Date of Award
Doctor of Philosophy
Educational Leadership, Research and Technology
Dr. Sue Poppink
The study provided for a clearer understanding of the impact of late registration on community college retention and student persistence. Of particular interest were the results of the examination of the course-specific side of late registration. The most significant findings of this study were: (1) Students who registered and began a course on time had a greater likelihood to successfully complete the course. The consequences students associated with late registration included missing critical first class day information and feeling rushed and unprepared to begin the class; (2) A majority of late registrants were successful in the late registered course, and late registrants were satisfied with their performance. Students perceived their individual backgrounds, strengths, academic abilities, and determination to complete a course as important in their success in the course; (3) The course subject area had a significant impact on the successful completion of the late registered course, and students expressed their reluctance to late register into a course subject area unless they had completed coursework or had experiential learning in the course subject area. Students would avoid registering late into a course delivered in an online format.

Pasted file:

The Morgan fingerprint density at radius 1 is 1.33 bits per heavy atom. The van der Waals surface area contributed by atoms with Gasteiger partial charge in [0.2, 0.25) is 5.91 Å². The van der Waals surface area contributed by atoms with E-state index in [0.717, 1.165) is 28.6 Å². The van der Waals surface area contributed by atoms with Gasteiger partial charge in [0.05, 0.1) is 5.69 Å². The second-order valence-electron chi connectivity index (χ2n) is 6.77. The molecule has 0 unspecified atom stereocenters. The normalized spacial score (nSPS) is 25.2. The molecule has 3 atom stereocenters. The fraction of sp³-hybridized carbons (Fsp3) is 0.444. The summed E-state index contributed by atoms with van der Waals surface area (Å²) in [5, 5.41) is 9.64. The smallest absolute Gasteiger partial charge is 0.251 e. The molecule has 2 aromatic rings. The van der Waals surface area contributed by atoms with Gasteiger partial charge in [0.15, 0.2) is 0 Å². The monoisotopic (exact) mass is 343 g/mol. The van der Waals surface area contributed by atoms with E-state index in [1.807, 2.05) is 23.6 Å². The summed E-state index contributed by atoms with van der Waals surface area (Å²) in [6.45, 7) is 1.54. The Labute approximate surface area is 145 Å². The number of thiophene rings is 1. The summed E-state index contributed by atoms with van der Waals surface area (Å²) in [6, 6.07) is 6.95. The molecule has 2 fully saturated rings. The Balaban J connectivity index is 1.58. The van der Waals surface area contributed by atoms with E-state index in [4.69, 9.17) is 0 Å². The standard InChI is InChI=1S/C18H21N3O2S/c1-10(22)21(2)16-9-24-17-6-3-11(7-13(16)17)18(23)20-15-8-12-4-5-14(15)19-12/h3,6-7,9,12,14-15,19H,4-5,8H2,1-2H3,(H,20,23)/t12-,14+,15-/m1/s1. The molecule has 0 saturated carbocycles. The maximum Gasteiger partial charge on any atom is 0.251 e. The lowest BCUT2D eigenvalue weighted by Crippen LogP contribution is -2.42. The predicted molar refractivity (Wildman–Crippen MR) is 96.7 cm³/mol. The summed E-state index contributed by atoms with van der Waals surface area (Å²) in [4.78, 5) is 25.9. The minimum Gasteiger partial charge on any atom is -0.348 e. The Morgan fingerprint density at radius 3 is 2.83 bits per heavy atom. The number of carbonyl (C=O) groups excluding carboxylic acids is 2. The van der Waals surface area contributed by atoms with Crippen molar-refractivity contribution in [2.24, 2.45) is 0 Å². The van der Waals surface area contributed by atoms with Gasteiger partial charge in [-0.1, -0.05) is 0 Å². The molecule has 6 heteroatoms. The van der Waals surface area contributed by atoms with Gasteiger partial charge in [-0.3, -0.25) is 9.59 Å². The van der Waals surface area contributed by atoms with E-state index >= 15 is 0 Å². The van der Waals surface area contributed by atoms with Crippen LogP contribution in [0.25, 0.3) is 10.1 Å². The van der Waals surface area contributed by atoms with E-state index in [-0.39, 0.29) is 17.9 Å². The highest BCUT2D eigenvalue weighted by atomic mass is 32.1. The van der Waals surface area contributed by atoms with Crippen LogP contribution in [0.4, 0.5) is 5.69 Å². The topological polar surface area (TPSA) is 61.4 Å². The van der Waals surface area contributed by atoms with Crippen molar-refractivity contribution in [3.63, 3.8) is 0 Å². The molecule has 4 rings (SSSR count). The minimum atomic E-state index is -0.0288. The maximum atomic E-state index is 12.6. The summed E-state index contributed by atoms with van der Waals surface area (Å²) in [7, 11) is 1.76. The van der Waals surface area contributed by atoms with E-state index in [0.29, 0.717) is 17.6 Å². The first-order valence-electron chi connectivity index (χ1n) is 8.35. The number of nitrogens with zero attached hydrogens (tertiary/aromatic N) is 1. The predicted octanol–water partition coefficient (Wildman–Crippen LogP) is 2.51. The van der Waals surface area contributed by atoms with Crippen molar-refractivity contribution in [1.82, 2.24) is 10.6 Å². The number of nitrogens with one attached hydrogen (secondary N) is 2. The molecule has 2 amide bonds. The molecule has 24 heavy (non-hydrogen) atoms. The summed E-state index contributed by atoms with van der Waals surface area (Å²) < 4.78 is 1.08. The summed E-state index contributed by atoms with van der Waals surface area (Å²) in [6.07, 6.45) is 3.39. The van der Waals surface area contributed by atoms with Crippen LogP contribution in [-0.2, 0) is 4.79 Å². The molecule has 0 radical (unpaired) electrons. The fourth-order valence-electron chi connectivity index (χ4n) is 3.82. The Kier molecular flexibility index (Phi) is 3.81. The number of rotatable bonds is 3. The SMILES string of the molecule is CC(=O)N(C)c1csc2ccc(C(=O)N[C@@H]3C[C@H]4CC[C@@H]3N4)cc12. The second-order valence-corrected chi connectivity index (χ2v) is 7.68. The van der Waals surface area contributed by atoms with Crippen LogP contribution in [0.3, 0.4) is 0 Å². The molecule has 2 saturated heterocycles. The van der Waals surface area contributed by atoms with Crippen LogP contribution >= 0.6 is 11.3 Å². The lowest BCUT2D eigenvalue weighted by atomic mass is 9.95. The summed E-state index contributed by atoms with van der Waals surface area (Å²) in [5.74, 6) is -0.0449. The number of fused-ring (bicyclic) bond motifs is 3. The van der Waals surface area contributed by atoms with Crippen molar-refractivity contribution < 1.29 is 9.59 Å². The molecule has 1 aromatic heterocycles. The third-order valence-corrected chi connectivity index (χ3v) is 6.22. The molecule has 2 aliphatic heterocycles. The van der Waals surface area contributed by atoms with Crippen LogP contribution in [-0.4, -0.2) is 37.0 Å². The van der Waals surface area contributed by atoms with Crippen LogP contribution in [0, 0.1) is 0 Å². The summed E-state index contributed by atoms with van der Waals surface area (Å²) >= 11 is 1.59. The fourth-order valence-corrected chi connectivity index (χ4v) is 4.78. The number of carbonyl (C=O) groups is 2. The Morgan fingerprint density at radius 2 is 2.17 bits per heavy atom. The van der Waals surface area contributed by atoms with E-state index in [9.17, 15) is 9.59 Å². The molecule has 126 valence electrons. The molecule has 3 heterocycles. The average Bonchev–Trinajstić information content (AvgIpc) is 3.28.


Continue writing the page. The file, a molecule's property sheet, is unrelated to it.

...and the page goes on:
Keck, Kay L., "Community College Retention: The Role of Late Registration Policies" (2007). Dissertations. 881.